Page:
If she hadn't married the governor of California, she would've been "just another bimbo" who engaged in "transactional sex" to get ahead.
Harvey Weinstein's lawyer, in an opening statement straight out of the 1980s, reportedly dismissed and disparaged Jennifer Siebel Newsom, the wife of California Gov. Gavin Newsom, who took the stand this week to testify against Harvey Weinstein.
I don't know how women on the jury reacted, but every woman I know who heard of the remark cringed, or worse. How dare he.
And then there was the rest. She must have been asking for it if she drank champagne. She must have known it was coming, must have wanted it or traded for it or something.
Harvey Weinstein is not on trial for using a casting couch. He is on trial for rape. The charge is not that he persuaded Hollywood hopefuls with the promise of a plum part. The charge is that he raped them, by force or threat of force.
Force. Nonconsent. No means no. What about that has anything to do with whether the woman is a bimbo or not?
Just who is on trial here?
I give enormous credit to California's first partner for having the courage to come forward and testify, knowing full well the scrutiny she would face. Knowing full well that she would be cross-examined about why she stayed in touch with a man who raped her, or why her husband accepted political contributions from him.
Of course she was asked those questions, even though the answer is as obvious as it is painful: He was a powerful man, and you don't talk about such things.
Sometimes — like when reading about the Weinstein opening statement — I despair about how little has changed in rape cases. That opening statement could have been given back then.
It would have made a good chapter in the book I wrote back then, about the bad old days when I first came out and got called out, about the "nuts and sluts" defense and my own rule of three ("one might be a nut, two might be a slut, but three and you win.")
Why it's still being used as the defense of choice today is the real question. Is this Weinstein's best hope?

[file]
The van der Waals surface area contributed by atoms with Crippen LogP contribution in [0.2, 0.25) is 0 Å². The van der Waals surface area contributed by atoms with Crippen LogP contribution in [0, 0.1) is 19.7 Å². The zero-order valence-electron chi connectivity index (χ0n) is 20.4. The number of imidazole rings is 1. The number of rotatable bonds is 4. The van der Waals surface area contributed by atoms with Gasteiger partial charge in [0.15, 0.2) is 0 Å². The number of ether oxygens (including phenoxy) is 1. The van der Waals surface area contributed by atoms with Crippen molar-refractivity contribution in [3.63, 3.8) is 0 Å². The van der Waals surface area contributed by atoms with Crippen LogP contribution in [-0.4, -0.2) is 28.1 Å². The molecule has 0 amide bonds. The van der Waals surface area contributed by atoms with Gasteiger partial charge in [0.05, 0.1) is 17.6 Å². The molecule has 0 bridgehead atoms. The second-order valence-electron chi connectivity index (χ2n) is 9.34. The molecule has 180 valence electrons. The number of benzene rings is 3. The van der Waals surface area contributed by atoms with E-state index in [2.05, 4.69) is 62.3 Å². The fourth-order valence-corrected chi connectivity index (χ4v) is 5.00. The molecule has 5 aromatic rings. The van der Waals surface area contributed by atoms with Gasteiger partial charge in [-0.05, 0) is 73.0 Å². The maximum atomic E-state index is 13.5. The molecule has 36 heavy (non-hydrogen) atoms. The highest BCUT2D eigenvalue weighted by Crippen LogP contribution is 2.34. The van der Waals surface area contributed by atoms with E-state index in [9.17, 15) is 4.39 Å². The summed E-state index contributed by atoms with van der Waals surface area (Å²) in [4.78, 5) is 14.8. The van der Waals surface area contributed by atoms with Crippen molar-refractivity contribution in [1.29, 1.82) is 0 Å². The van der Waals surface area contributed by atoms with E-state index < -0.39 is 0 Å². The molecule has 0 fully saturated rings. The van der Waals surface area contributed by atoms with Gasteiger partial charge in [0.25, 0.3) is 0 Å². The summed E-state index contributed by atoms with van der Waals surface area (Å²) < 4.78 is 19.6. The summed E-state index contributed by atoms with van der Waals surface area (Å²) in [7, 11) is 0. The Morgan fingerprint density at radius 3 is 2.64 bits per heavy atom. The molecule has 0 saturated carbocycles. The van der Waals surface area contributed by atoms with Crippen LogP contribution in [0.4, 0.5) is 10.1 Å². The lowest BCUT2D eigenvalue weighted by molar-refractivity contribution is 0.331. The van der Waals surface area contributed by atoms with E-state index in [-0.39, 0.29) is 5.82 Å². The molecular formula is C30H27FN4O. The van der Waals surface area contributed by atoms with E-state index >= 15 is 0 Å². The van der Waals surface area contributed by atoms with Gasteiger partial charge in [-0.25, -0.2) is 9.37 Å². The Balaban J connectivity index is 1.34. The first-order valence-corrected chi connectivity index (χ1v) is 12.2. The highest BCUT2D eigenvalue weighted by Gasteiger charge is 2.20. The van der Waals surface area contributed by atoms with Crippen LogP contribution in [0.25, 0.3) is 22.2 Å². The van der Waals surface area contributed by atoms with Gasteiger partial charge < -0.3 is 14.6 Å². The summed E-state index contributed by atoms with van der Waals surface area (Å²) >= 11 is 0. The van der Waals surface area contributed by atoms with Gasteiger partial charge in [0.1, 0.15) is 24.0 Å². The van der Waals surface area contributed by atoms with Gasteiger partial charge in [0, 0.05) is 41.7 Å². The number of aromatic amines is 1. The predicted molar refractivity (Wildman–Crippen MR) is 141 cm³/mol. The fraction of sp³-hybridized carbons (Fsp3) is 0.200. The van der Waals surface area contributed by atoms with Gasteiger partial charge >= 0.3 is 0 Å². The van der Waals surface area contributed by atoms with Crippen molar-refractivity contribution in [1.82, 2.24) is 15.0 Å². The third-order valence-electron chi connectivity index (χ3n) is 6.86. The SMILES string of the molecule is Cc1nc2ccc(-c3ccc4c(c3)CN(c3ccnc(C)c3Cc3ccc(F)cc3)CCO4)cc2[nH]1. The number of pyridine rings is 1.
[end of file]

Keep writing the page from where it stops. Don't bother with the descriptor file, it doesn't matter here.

To turn back the clock and put each of the women on trial? Apparently, he thinks so. And so do his fancy lawyers.
My money says they're wrong.
I'm sorry, but I don't think anyone — and I hope this includes the jury — sees California's first partner as a "bimbo." I hope we have come far enough that they see her as the courageous woman that she is, as a woman who still remembers and relives the painful details of her victimization, even as she proclaims her survival.
I hope we have come far enough that we recognize maturity and courage in the face of victimization and humiliation, that we see a woman who could be your sister or wife or daughter standing up to a man who treated her like dirt. Who was wrong. Who deserves to be punished for what he did to her.
Because whoever she married, or didn't, her sexual autonomy deserved to be respected, and the failure to do so is a crime deserving of punishment. The bimbo business is entirely irrelevant.
Susan Estrich is a politician, professor, lawyer and writer. Whether on the pages of newspapers such as The New York Times, the Los Angeles Times and The Washington Post or as a television commentator on countless news programs on CNN, Fox News, NBC, ABC, CBS and NBC, she has tackled legal matters, women's concerns, national politics and social issues. Read Susan Estrich's Reports — More Here.